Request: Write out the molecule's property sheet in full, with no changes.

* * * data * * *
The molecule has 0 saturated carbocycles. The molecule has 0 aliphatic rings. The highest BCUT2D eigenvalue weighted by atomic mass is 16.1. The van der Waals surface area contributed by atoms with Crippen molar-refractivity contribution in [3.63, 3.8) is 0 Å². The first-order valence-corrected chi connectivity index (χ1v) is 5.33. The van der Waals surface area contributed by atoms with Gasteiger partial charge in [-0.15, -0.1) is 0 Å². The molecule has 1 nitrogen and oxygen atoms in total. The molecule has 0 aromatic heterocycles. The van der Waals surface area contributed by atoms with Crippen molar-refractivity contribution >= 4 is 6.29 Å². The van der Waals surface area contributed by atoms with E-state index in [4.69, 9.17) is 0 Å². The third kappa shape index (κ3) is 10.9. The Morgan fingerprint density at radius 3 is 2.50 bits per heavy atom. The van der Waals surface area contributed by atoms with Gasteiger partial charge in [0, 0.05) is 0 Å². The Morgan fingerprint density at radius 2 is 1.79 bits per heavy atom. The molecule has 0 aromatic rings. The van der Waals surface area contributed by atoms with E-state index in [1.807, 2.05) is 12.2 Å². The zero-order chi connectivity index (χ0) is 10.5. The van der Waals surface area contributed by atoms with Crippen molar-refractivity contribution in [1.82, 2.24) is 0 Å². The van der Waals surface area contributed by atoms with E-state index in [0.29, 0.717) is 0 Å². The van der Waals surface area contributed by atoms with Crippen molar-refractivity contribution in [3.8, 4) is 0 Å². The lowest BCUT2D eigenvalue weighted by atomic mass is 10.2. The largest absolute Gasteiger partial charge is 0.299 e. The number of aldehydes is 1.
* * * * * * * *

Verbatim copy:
The molecule has 0 saturated carbocycles. The molecule has 0 aliphatic rings. The highest BCUT2D eigenvalue weighted by atomic mass is 16.1. The van der Waals surface area contributed by atoms with Crippen molar-refractivity contribution in [3.63, 3.8) is 0 Å². The first-order valence-corrected chi connectivity index (χ1v) is 5.33. The van der Waals surface area contributed by atoms with Gasteiger partial charge in [-0.15, -0.1) is 0 Å². The molecule has 1 nitrogen and oxygen atoms in total. The molecule has 0 aromatic heterocycles. The van der Waals surface area contributed by atoms with Crippen molar-refractivity contribution >= 4 is 6.29 Å². The van der Waals surface area contributed by atoms with E-state index in [4.69, 9.17) is 0 Å². The third kappa shape index (κ3) is 10.9. The Morgan fingerprint density at radius 3 is 2.50 bits per heavy atom. The van der Waals surface area contributed by atoms with Gasteiger partial charge in [0, 0.05) is 0 Å². The Morgan fingerprint density at radius 2 is 1.79 bits per heavy atom. The molecule has 0 aromatic rings. The van der Waals surface area contributed by atoms with E-state index in [1.807, 2.05) is 12.2 Å². The zero-order chi connectivity index (χ0) is 10.5. The van der Waals surface area contributed by atoms with Crippen molar-refractivity contribution in [1.82, 2.24) is 0 Å². The van der Waals surface area contributed by atoms with E-state index in [0.29, 0.717) is 0 Å². The van der Waals surface area contributed by atoms with Crippen molar-refractivity contribution in [3.8, 4) is 0 Å². The lowest BCUT2D eigenvalue weighted by atomic mass is 10.2. The largest absolute Gasteiger partial charge is 0.299 e. The number of aldehydes is 1.